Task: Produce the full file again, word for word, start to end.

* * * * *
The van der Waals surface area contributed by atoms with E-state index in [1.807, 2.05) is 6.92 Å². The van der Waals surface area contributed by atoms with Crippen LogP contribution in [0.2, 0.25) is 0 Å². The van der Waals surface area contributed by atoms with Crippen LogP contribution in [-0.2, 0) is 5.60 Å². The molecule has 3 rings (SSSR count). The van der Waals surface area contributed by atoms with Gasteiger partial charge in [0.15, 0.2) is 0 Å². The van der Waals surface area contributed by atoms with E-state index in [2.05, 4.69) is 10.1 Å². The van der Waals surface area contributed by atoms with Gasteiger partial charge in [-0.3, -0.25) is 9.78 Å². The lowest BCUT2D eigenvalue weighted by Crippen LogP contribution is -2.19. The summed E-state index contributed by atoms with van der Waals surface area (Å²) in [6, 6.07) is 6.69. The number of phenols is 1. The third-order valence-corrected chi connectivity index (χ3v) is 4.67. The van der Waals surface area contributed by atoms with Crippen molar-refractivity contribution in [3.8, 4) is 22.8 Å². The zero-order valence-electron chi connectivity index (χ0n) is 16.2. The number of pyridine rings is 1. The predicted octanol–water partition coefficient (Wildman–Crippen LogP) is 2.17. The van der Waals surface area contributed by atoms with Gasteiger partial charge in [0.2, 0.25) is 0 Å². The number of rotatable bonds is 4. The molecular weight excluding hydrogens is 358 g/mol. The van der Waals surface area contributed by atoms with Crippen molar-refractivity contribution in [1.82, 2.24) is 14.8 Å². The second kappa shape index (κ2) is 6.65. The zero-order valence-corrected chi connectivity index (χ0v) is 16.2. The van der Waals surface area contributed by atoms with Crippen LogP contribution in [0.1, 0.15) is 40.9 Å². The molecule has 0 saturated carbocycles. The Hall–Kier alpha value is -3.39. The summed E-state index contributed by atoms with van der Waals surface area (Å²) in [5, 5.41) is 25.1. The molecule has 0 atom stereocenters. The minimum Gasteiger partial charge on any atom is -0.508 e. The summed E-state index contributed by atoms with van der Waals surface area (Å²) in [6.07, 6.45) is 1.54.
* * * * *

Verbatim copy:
The van der Waals surface area contributed by atoms with E-state index in [1.807, 2.05) is 6.92 Å². The van der Waals surface area contributed by atoms with Crippen LogP contribution in [0.2, 0.25) is 0 Å². The van der Waals surface area contributed by atoms with Crippen LogP contribution in [-0.2, 0) is 5.60 Å². The molecule has 3 rings (SSSR count). The van der Waals surface area contributed by atoms with Gasteiger partial charge in [0.15, 0.2) is 0 Å². The van der Waals surface area contributed by atoms with E-state index in [2.05, 4.69) is 10.1 Å². The van der Waals surface area contributed by atoms with Gasteiger partial charge in [-0.3, -0.25) is 9.78 Å². The lowest BCUT2D eigenvalue weighted by Crippen LogP contribution is -2.19. The summed E-state index contributed by atoms with van der Waals surface area (Å²) in [6, 6.07) is 6.69. The number of phenols is 1. The third-order valence-corrected chi connectivity index (χ3v) is 4.67. The van der Waals surface area contributed by atoms with Crippen molar-refractivity contribution in [3.8, 4) is 22.8 Å². The zero-order valence-electron chi connectivity index (χ0n) is 16.2. The number of pyridine rings is 1. The predicted octanol–water partition coefficient (Wildman–Crippen LogP) is 2.17. The van der Waals surface area contributed by atoms with Gasteiger partial charge in [0.2, 0.25) is 0 Å². The number of rotatable bonds is 4. The molecular weight excluding hydrogens is 358 g/mol. The van der Waals surface area contributed by atoms with Crippen molar-refractivity contribution in [1.82, 2.24) is 14.8 Å². The second kappa shape index (κ2) is 6.65. The zero-order valence-corrected chi connectivity index (χ0v) is 16.2. The van der Waals surface area contributed by atoms with Crippen LogP contribution in [0.1, 0.15) is 40.9 Å². The molecule has 0 saturated carbocycles. The Hall–Kier alpha value is -3.39. The summed E-state index contributed by atoms with van der Waals surface area (Å²) in [5, 5.41) is 25.1. The molecule has 0 atom stereocenters. The minimum Gasteiger partial charge on any atom is -0.508 e. The summed E-state index contributed by atoms with van der Waals surface area (Å²) in [6.07, 6.45) is 1.54.